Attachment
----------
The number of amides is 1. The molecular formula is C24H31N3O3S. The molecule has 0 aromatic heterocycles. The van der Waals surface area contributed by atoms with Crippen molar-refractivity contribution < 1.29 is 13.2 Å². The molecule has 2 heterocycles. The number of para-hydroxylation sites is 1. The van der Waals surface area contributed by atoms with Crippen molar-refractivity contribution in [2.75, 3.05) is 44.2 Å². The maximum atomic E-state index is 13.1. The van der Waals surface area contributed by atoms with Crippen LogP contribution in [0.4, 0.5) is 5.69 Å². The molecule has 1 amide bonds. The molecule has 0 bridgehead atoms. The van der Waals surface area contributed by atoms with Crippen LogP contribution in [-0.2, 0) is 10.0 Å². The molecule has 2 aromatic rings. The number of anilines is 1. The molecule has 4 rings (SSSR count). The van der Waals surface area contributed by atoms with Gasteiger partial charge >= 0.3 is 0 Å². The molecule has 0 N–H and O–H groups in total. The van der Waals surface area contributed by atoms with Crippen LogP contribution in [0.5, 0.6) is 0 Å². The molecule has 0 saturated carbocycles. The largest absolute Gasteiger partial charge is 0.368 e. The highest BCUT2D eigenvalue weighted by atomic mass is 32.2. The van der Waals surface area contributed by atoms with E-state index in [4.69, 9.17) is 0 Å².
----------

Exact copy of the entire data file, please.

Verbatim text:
The number of amides is 1. The molecular formula is C24H31N3O3S. The molecule has 0 aromatic heterocycles. The van der Waals surface area contributed by atoms with Crippen molar-refractivity contribution < 1.29 is 13.2 Å². The molecule has 2 heterocycles. The number of para-hydroxylation sites is 1. The van der Waals surface area contributed by atoms with Crippen molar-refractivity contribution in [2.75, 3.05) is 44.2 Å². The maximum atomic E-state index is 13.1. The van der Waals surface area contributed by atoms with Crippen LogP contribution in [0.4, 0.5) is 5.69 Å². The molecule has 1 amide bonds. The molecule has 0 bridgehead atoms. The van der Waals surface area contributed by atoms with Crippen LogP contribution in [-0.2, 0) is 10.0 Å². The molecule has 2 aromatic rings. The number of anilines is 1. The molecule has 4 rings (SSSR count). The van der Waals surface area contributed by atoms with Gasteiger partial charge >= 0.3 is 0 Å². The molecule has 0 N–H and O–H groups in total. The van der Waals surface area contributed by atoms with Crippen LogP contribution in [0.5, 0.6) is 0 Å². The molecule has 0 saturated carbocycles. The largest absolute Gasteiger partial charge is 0.368 e. The highest BCUT2D eigenvalue weighted by atomic mass is 32.2. The van der Waals surface area contributed by atoms with E-state index in [4.69, 9.17) is 0 Å².